The smell in my kitchen right now is insane. Caramelized apples, rum, butter and spices all doing a dance! I donated two of these beauties to our annual Pie in the Park (a Drive By Pie format this year)–it was all I could do to hand them over! Many thanks to Chef Tom Douglas for an absolutely delicious recipe, one that I will make again and again.
Hot Buttered Rum Apple Pie
6-8 (3-3/4 lbs or 1.7 kg) sweet-tart firm apples (like Gravenstein, Braeburn, Cameo, Granny Smith or Pink Lady)
1/3 cup (66 g) granulated sugar
1/4 cup (53 g) packed brown sugar
1/4 cup (57 g) dark rum
4 T (1/2 stick or 57 g) cold unsalted butter, cut into 1/4 inch dice
1 T plus 1 tsp (9 g) cornstarch
1 tsp (4 g) pure vanilla extract
1 tsp dry pectin or an extra 1/2 tsp cornstarch
1/2 tsp ground cinnamon
1/4 tsp freshly grated nutmeg
1/4 tsp Diamond Crystal kosher salt
Peel and core the apples and slice them 1/4” to 1/2” thick. You should have about 8 cups of apple slices.
Place two large (at least 10 inch) sauté pans over medium high heat and divide the 1/3 cup granulated sugar evenly between them. Cook the sugar, without stirring, until it melts and then caramelizes and turns amber in color, tilting the pans a little to swirl and distribute the color, adjusting the heat as needed. (As soon as the sugar melts, it will quickly start caramelizing, so be ready to add the apples as soon as the color of the sugar turns amber).
Add the apples, dividing them between the two pans and sauté until they are about half cooked and the juices are released. Boil away and reduce until no liquid remains, 8 to 10 minutes. Toss and stir the apples regularly while they are cooking so they cook evenly on both sides. When the apples are done, they should have some give but should not fall apart when you press one between your fingers.
Transfer the apples to a bowl and allow them to cool completely to room temperature.
Meanwhile, preheat the oven to 350°F.
When the apples are cooled, add the brown sugar, rum butter, cornstarch, vanilla extract, pectin (if using), spices and salt and toss to combine.
“Flaky but Tender” Pastry Dough for a Double-Crust Pie (can be made a day ahead)
2-2/3 cup (342 g) pastry or cake flour
2/3 cup (86 g) unbleached all-purpose flour
2 T (25 g) sugar
1 T Diamond Crystal kosher salt
1 cup (226 g) unsalted butter, grated and left in the freezer on parchment paper for two hours
1/4 cup (48 g) vegetable shortening, grated and left in the freezer on parchment paper for two hours
1/2 cup (118 g) ice-cold water, or more as needed (An easy way to do this: fill a measuring cup full of ice and water and let it sit in the fridge for five minutes. When ready to use, strain it and measure it.)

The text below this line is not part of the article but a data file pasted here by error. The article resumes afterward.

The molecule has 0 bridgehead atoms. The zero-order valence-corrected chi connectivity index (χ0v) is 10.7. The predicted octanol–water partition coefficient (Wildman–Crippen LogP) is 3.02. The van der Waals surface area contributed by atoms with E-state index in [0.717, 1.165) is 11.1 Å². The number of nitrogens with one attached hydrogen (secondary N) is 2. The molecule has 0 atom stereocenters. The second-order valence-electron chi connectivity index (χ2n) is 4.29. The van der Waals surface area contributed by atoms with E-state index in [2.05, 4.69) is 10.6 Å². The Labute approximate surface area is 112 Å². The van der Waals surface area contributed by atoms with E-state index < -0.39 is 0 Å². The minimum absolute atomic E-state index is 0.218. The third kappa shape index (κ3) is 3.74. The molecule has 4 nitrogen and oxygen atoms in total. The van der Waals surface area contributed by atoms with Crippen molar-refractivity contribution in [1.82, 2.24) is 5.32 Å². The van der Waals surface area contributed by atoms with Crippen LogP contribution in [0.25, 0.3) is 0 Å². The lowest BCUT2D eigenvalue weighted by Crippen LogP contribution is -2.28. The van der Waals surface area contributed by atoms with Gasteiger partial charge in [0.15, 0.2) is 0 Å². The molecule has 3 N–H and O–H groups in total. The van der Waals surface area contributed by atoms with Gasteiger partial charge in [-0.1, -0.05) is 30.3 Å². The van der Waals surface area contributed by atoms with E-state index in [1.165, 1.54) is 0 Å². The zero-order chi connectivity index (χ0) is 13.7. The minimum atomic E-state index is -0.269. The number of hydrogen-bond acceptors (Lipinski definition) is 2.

2 tsp distilled white vinegar
In the bowl of an electric mixer and using the paddle attachment, combine the flours, sugar and salt. Add the cold butter and shortening and mix on low speed until the mixture looks shaggy and the pieces of butter are slightly smaller than peas. Stop the mixer and check the size of the butter, sifting through the mixture with your hands. If you find a few bitter chunks, quickly smear them between your fingers.
Put the ice-cold water and vinegar into a measuring cup or small container and stir to combine.
Add the water-vinegar mixture to the flour-fat mixture in the electric mixer on low speed and mix briefly with a few rotations of the paddle, but do not let the dough come together.
Turn off the mixer and scrape around the sides and the bottom of the mixer bowl to make sure there are no pockets of dry ingredients, rotating the paddle a few more times if needed, then squeeze a small amount of dough in your hand. The dough should come together as a clump. If the dough seems too dry, add a little more water a few teaspoons at a time and rotate the paddle a few more times.
Remove the dough from the mixer and shape, wrap and chill as directed.
Assembly and Baking
Starch water (1 T of flour or cornstarch mixed with 1/2 cup cold water)
Pastry decorations (use the scraps and cut out decorations such as leaf shapes); affix the cut outs to the top crust, they will bake as the pie is baking
2 T heavy cream
2 T granulated sugar
Split the pie dough in half and keep one half wrapped in the fridge while you work with the other. Dust your counter lightly with flour and use a rolling pin to roll out the dough into a 10” round (for a 9” pie plate). Fold it in half and then place it in the pie plate and unfold it.
Put the apple filling in the pastry lined pie plate and place it in the fridge to keep it cold while you roll out the top crust.
Roll out the second pie dough and then place the pastry circle on top of the pie, roll the overhang up and over and seal with starch water. Press or crimp the edge, then use a paring knife to cut a few vents in the top. If using pastry decorations, attach them to the top crust of the pie with starch water. Brush the pie and decorations (if using) with the heavy cream and sprinkle with the 2 T of sugar.
Put the pie on a baking sheet to catch any drips, place in the oven and bake for 30 minutes. Tent the pie with foil and continue to bake for one hour. Remove the foil and bake for 30 minutes or until the pie is evenly golden brown. (The total baking time is two hours). Remove the pie from the oven and allow to cool for at least one hour on a wire rack before slicing. The pie will still be warm, or you can cool it to room temperature, then slice and serve.
Recipe by Tom Douglas